‘Dawn of Justice’ Review

Directed by Zack Snyder

Written by Chris Terrio and David S. Goyer

Starring: Ben Affleck, Henry Cavill, Amy Adams, Jesse Eisenberg, Diane Lane, Laurence Fishburne, Jeremy Irons, Holly Hunter, and Gal Gadot

★★★☆☆

After decades of waiting, the cinematic clash of superhero Titans, Batman and Superman, comes to fruition in “Dawn of Justice.” Perhaps like countless high-profile boxing bouts, the matchup may or may not be anticlimactic. In 2008 with the release of “Iron Man,” Marvel Studios started the shared universe fad with the commencement of the Marvel Cinematic Universe, MCU. “Dawn of Justice” is in the position of having to establish the DC Cinematic Universe, DCCU, as a viable franchise.

The task set to “Dawn of Justice” was worldbuilding the DCCU, unlike the MCU, the DCCU did not afford itself the luxury of establishing the individual characters climaxing with the formation of the Justice League. The collateral damage caused by Superman during the climax of “Man of Steel” had to be addressed in the follow-up to “Man of Steel.” In the first phase of the MCU what tied those movies together was the bringing in of the various characters into the Avengers. Creating a continuity in the DCCU following “Man of Steel” would require addressing the fallout from the climax of that movie. “Dawn of Justice” as a follow-up to “Man of Steel” – “Man of Steel 2” – the movie worked well. However, regarding worldbuilding the greater DCCU, “Dawn of Justice” falls short of its full potential.

“Dawn of Justice” does little to establish the characters of Batman and Wonder Woman within the DCCU. Coming out of “Dawn of Justice” all you know about Batman in the DCCU is that he exists in the universe, but we do not know who Batman is in the context of DCCU. When it comes to Wonder Woman all we know is that she is Wonder Woman, and that’s it. With a 151-minute runtime, Zack Snyder had ample time to develop and establish these characters in the universe. Snyder did not need to go into the full backstory for either character – they are getting their movies for that – but Snyder needed to establish who these characters are in the DCCU. Developing a character does not necessarily mean backstory. Establishing a character is telling the audience who they are, why they are there, and why they do what they do. With Batman you know why he does what he does, he is fearful of Superman’s god-like powers. With Wonder Woman, you know nothing about her aside from that she is Wonder Woman. I would like to say that Ben Affleck and Gal Gadot were excellent in the roles, but Snyder did not give you enough information about the characters to be able to judge their performances.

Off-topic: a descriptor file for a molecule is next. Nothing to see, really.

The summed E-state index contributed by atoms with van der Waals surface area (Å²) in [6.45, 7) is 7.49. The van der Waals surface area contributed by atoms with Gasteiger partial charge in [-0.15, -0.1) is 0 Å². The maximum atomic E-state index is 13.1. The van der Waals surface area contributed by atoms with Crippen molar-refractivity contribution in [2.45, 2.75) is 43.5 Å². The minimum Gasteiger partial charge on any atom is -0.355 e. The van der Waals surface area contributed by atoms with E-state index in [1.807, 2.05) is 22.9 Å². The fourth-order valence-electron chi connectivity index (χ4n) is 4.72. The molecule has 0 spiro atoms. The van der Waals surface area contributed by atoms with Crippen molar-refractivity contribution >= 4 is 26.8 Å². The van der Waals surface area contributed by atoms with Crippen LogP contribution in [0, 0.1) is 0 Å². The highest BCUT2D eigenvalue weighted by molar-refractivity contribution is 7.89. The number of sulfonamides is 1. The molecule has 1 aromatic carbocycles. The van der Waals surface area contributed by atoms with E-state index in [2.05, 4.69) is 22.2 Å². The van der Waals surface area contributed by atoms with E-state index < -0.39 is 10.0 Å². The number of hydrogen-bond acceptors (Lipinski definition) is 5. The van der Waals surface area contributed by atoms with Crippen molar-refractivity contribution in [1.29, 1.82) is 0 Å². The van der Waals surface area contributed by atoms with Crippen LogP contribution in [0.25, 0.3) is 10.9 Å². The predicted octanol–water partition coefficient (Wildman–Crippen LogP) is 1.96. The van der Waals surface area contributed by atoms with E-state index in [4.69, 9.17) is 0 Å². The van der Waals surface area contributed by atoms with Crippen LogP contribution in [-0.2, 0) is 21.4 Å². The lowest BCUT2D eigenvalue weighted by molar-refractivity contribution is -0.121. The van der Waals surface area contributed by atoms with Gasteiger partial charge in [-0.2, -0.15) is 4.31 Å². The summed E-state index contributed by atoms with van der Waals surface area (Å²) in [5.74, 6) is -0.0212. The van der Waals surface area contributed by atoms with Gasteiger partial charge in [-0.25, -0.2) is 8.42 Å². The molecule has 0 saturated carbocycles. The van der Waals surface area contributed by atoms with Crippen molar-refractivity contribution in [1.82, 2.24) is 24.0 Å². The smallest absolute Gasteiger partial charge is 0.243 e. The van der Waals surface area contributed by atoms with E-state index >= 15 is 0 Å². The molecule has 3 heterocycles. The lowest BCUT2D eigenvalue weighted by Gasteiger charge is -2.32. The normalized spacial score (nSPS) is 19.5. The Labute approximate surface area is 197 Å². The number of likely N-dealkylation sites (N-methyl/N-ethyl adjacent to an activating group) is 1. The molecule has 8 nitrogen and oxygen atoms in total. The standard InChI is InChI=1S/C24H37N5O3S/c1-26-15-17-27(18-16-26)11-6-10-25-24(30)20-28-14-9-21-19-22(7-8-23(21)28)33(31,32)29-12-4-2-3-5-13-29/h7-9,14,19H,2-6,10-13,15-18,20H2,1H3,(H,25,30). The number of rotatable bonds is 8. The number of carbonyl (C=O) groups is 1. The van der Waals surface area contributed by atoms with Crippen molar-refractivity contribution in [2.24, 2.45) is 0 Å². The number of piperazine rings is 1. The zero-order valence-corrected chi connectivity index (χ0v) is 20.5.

The aspects of the movie that were more directly following up “Man of Steel” were where “Dawn of Justice” was at its strongest. There are great scenes between Superman, his mom, Louis Lane, and his father, but all of that is pushed aside for making “Dawn of Justice” a prologue to “Justice League.” “Dawn of Justice” should have been “Man of Steel 2” with Batman in it, because then you can retain all the great stuff with Superman following the climax of “Man of Steel” and you can still introduce Batman in the universe. Hopefully, in this scenario would have been more fully fleshed out than it was in “Dawn of Justice.”

The movie bearing the moniker of “Batman v. Superman” is nothing more than a marketing gimmick, the movie is “Dawn of Justice.” If you do not want to be disappointed, keep that in mind, because I refused to refer to the movie as “Batman v Superman” and would only call it “Dawn of Justice” because I foresaw the Justice League prologue aspects of the movie. Despite the weak worldbuilding, I enjoyed the movie overall. It was a showcase of the talents of Snyder that made “Watchmen” and “Man of Steel” great movies. It was a good, solid follow-up to “Man of Steel.” The weak worldbuilding is a huge detriment to “Dawn of Justice” because the goal of the movie was to build the DCCU and because it did not do that adequately enough “Dawn of Justice” does fall short of what it needed to do.

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